One of the primary characteristics used to define an artist’s individual style are the techniques they use in working with their medium.
For painters, technique can include the type of brush or tool, as well as the physical gesture used to apply the medium.
The resulting lines, brushstrokes, dabs, and drips bring together the other components into the finished image. Consider the shape and size, variations, and relationships of the marks and how they contribute to the impact of the work.
“My surfaces are intentionally quite smooth. I want the emphasis to be on the image, so I stay away from leaving lots of brushstrokes, since those would be a reminder of my presence.
I have certainly been strongly influenced by the American Luminists and the Hudson River School artists….The way I paint light, for instance—with subtle value gradations of translucent color….
I typically work from the top down on the sky area first, completing it almost entirely before then moving on to the area below the horizon. I work directly with a little Liquin or Galkyd [a medium added to paint] using smooth brushes and feathering as I go. I consult various photos I have printed out in the studio to render details.”
When the museum acquired this painting the artist’s widow included a description of her husband’s artistic process. She noted that his works often reflected important aspects of his identity in both their subjects and appearance. Expressing his emotions and sensations in his paintings was particularly important to him.
I feel that in this self portrait, Simons expressed himself not only through his intense gaze but also by choosing to drip, stain, and pour rivulets of paint down the canvas, surrounding his head in a vivid aura.
Roger Shimomura is known for works that comment on the contemporary Asian American experience through images influenced by comic books, cartoons, and other pop culture sources.
Even though I know this work is an acrylic painting, it always looks to me like the cover of an oversize comic book. I like to push past its large, colorful visual impact to try and understand how the artist has achieved this effect. It’s partly the flat, strong colors as well as the vivid gestures of the central figure. But I think it’s primarily because of the sharp, clean borders where colors meet and create edges and outlines. This technique makes it feel like a drawing or print, rather than a painting.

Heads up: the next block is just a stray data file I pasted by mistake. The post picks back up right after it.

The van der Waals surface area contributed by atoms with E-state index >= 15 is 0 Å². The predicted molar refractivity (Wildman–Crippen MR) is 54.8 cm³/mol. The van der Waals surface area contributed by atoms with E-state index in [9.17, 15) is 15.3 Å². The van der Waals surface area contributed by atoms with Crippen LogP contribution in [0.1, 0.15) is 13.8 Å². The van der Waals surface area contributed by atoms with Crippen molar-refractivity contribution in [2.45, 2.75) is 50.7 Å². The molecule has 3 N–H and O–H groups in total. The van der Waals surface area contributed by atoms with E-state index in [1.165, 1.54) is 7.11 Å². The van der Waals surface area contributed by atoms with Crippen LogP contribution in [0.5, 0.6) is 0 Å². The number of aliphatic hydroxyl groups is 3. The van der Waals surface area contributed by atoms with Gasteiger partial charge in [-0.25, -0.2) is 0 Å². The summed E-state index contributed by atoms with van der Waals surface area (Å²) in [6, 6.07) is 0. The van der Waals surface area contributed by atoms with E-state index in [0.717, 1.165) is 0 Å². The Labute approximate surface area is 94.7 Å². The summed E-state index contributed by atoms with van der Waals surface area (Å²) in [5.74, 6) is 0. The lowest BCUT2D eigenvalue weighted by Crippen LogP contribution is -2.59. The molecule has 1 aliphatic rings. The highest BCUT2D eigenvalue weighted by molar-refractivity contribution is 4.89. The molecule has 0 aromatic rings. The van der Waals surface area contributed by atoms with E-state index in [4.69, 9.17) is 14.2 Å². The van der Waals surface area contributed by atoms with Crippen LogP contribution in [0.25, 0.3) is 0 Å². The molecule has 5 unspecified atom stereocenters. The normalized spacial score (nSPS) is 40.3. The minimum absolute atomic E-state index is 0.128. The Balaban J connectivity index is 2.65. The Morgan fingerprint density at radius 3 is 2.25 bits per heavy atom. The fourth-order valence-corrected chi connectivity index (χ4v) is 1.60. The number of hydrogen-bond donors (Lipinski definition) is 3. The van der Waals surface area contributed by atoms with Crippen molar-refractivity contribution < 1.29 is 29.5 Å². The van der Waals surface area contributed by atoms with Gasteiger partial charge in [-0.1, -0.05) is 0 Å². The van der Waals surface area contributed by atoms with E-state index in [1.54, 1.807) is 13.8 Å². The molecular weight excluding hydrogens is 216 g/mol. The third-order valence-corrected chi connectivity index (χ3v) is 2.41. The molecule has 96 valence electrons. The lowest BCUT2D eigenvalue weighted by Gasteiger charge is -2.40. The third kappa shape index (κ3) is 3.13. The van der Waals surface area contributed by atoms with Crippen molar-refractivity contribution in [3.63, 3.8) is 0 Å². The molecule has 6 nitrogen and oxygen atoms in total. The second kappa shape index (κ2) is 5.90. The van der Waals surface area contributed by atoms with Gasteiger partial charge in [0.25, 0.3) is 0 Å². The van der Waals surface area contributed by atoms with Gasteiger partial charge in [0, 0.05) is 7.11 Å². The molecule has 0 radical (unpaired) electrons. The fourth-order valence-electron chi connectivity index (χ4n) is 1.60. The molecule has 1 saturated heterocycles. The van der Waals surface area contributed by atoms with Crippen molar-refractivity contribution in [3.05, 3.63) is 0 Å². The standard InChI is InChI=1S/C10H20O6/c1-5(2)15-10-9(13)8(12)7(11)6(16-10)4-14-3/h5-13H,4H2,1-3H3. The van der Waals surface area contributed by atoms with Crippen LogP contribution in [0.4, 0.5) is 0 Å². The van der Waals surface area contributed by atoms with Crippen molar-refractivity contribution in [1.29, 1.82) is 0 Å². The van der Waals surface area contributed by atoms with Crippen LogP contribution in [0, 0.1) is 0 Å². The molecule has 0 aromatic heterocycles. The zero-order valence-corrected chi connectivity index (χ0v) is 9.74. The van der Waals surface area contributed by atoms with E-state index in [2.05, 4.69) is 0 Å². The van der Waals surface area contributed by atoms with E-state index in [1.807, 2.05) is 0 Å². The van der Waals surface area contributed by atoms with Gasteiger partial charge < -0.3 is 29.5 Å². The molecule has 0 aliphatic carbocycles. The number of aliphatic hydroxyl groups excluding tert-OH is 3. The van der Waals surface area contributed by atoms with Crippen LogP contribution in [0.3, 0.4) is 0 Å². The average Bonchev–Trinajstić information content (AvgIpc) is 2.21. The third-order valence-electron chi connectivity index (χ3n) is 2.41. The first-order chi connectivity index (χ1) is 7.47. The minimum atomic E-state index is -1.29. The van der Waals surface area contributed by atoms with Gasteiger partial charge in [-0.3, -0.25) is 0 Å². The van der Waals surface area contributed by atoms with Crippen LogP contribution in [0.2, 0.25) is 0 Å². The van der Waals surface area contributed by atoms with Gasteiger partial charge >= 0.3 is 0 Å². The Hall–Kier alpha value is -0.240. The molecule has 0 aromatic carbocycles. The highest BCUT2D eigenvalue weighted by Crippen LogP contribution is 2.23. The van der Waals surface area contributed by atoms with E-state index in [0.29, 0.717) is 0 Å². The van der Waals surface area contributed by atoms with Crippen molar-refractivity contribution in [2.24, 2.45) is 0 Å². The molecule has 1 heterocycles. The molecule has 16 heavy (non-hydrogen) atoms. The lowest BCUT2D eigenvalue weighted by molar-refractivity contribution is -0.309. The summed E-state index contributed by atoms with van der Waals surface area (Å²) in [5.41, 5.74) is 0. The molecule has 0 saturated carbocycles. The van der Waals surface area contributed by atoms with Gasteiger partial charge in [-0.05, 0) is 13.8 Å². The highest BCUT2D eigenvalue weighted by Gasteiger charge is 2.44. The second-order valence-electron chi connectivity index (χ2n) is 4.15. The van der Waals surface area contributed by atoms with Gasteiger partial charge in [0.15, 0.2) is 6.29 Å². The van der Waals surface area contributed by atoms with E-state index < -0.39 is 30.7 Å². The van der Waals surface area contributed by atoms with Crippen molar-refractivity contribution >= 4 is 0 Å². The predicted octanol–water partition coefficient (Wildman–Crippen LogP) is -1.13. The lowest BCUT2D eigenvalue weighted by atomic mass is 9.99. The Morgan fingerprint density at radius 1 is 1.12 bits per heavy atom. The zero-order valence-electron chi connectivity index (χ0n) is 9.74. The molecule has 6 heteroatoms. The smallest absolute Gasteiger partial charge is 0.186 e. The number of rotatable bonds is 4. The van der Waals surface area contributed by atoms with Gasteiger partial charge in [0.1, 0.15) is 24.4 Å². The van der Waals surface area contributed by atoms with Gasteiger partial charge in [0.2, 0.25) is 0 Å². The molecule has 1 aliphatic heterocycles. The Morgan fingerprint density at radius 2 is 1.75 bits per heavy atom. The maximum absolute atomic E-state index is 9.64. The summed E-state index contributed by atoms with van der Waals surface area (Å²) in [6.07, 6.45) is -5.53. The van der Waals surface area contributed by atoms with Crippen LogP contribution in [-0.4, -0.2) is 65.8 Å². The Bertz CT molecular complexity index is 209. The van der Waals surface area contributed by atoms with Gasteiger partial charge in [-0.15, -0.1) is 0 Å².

“If I’d been taught painting I wouldn’t be any good. I wasn’t regimented by any teacher. I had to dig up what I was about, and articulate it.
There is a condition you have to be in when you create in order to animate your work. First, be humble, and realize that you don’t “have” it; it emanates from your soul. Your body is a temple for a force you acquire. I have to synchronize with the spiritual force until I feel it oozing out.”
—James Washington, Jr.
"Westport Observation Tower," 2015
"Street Corner," circa 1935
"Minidoka No. 5 (442nd)," 1979
"Morning Shimmer," 2003
James Washington, Jr.
"The Cup (Christ in the Garden of Gethsemane)," 1952
"Self Portrait," 1969
"Leaning Column," circa 1960-1980
"Release the Sun," 1990-1991
"Ancient Site-Delphi," 1972
Untitled (Eggs and Lemons), 1973
Tacoma Art Museum is located on the homelands of the Puyallup Tribe of Indians. We recognize and honor the Puyallup people and Coast Salish communities who have endured so much, so that we can all thrive here today.
Painting Deconstructed: Selections from the Northwest Collection was organized by Tacoma Art Museum and generously supported in part by Tacoma Creates.
Exhibition texts by Margaret Bullock, Chief Curator, Curator of Collections and Special Exhibitions unless otherwise noted.
Copyright for the artwork and the photography of the artwork lies with the artist, their assigns, or the museum. Images are available to view here for educational purposes only and are not for commercial use.
Image credits: (banner) Donnabelle Casis. Untitled, 1999. Oil on canvas, 24 x 24 in. (61 x 61 cm). Tacoma Art Museum. Gift of Ben and Aileen Krohn, (mid-page) Hilda Morris. Detail from “Leaning Column,” circa 1960-1980,. Sumi on paper, 39 1/4 x 24 1/2 in. (99.7 x 62.2 cm). Tacoma Art Museum. Gift of Helen Ivey.